Environmental Toxicant Exposure and Hypertensive Disorders of Pregnancy: Recent Findings
Purpose of Review
To assess the strength of evidence for associations between environmental toxicants and hypertensive disorders of pregnancy, suggest potential biological mechanisms based on animal and in vitro studies, and highlight avenues for future research.
Evidence is strongest for links between persistent chemicals, including lead, cadmium, organochlorine pesticides, and polycyclic biphenyls, and preeclampsia, although associations are sometimes not detectable at low-exposure levels. Results have been inconclusive for bisphenols, phthalates, and organophosphates. Biological pathways may include oxidative stress, epigenetic changes, endocrine disruption, and abnormal placental vascularization. Additional prospective epidemiologic studies beginning in the preconception period and extending postpartum are needed to assess the life course trajectory of environmental exposures and women’s reproductive and cardiovascular health. Future studies should also consider interactions between chemicals and consider nonlinear associations.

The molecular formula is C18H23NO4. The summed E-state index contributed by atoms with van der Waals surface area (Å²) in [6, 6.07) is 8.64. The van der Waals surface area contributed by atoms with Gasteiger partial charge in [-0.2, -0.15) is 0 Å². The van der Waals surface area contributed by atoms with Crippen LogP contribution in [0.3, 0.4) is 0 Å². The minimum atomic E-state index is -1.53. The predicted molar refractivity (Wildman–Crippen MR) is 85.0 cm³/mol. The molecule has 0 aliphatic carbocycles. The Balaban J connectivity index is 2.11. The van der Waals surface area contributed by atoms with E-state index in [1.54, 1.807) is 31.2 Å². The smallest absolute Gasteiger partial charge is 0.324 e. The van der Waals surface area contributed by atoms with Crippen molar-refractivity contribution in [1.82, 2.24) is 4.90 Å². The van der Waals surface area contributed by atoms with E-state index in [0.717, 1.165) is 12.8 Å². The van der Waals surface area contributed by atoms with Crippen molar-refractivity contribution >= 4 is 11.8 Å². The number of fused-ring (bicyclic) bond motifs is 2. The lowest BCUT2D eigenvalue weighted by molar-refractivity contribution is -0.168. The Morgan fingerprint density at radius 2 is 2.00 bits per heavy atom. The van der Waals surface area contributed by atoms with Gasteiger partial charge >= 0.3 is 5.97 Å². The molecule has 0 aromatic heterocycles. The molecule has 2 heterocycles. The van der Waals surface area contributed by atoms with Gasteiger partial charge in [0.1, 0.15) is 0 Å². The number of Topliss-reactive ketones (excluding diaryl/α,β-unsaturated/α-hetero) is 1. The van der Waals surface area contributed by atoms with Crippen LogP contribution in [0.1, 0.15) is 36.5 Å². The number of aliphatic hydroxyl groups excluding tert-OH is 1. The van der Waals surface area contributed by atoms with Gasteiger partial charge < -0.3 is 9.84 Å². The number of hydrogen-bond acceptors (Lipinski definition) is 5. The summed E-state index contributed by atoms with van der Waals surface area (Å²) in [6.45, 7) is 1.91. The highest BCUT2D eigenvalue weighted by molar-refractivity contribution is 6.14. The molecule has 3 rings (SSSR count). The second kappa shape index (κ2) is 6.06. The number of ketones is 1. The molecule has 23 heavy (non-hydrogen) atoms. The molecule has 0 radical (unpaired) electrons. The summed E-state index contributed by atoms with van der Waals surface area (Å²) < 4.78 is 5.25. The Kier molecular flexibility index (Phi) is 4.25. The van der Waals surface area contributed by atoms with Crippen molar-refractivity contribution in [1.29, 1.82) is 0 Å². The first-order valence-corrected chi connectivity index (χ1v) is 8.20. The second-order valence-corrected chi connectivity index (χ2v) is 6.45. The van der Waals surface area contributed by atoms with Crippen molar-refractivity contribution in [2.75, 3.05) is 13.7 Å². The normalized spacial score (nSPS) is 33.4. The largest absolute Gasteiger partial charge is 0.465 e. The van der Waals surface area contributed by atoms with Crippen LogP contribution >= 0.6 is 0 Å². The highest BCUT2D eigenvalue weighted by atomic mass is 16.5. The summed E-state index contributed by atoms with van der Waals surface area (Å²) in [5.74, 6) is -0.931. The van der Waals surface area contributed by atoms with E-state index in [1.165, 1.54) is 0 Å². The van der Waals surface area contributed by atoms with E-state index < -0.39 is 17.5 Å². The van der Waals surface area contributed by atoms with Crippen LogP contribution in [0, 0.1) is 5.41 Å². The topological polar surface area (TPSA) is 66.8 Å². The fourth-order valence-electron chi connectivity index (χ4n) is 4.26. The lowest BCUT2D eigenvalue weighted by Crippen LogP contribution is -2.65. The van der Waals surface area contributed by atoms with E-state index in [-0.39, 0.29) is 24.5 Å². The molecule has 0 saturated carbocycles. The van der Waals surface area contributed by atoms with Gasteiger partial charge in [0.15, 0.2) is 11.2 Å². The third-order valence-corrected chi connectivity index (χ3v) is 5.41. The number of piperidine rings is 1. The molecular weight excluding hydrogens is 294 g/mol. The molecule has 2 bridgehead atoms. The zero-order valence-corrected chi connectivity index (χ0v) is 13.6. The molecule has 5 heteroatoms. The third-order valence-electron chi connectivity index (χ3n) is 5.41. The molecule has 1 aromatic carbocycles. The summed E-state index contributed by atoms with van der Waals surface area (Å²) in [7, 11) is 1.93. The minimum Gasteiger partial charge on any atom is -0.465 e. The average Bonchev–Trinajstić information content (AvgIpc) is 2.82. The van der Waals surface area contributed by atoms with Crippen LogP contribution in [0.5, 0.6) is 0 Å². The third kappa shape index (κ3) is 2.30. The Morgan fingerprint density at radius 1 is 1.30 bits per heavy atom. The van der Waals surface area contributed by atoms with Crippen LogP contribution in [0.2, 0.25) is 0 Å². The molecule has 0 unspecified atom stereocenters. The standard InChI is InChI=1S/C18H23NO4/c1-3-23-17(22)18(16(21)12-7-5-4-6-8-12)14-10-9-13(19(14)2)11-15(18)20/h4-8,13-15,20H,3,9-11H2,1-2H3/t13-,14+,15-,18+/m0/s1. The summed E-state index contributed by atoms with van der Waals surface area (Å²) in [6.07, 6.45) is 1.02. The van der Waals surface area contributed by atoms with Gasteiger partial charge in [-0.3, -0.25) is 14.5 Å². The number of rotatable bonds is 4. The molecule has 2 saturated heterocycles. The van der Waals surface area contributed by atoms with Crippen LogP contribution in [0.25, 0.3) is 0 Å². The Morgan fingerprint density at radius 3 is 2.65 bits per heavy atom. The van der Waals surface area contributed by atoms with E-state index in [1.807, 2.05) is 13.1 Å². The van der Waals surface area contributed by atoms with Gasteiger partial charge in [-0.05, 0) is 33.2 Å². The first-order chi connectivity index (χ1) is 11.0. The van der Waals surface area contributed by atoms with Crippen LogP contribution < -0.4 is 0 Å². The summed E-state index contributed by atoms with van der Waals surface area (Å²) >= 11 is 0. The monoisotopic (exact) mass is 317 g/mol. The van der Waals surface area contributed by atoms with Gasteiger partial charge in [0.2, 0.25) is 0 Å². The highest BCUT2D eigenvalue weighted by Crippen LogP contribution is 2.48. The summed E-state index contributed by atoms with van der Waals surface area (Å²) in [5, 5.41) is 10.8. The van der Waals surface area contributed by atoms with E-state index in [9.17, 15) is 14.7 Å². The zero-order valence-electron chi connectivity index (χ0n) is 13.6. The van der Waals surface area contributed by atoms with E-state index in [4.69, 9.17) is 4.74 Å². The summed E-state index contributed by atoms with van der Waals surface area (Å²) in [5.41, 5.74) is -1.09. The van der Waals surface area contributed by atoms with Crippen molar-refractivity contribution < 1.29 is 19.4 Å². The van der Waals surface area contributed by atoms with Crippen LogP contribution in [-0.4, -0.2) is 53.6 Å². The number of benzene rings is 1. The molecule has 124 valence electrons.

These results confirm recommendations by the International Federation of Gynecology and Obstetrics, the American Society for Reproductive Medicine, the American Academy of Pediatrics, and the Endocrine Society that providers counsel their pregnant patients to limit exposure to environmental toxicants.
KeywordsEndocrine disruptors Environmental exposures Heavy metals Pesticides Bisphenol A Preeclampsia Gestational hypertension
Compliance with Ethical Standards
Conflict of Interest
The authors declare that they have no conflicts of interest.
Human and Animal Rights and Informed Consent
This article does not contain any studies with human or animal subjects performed by any of the authors.
Papers of particular interest, published recently, have been highlighted as: • Of importance
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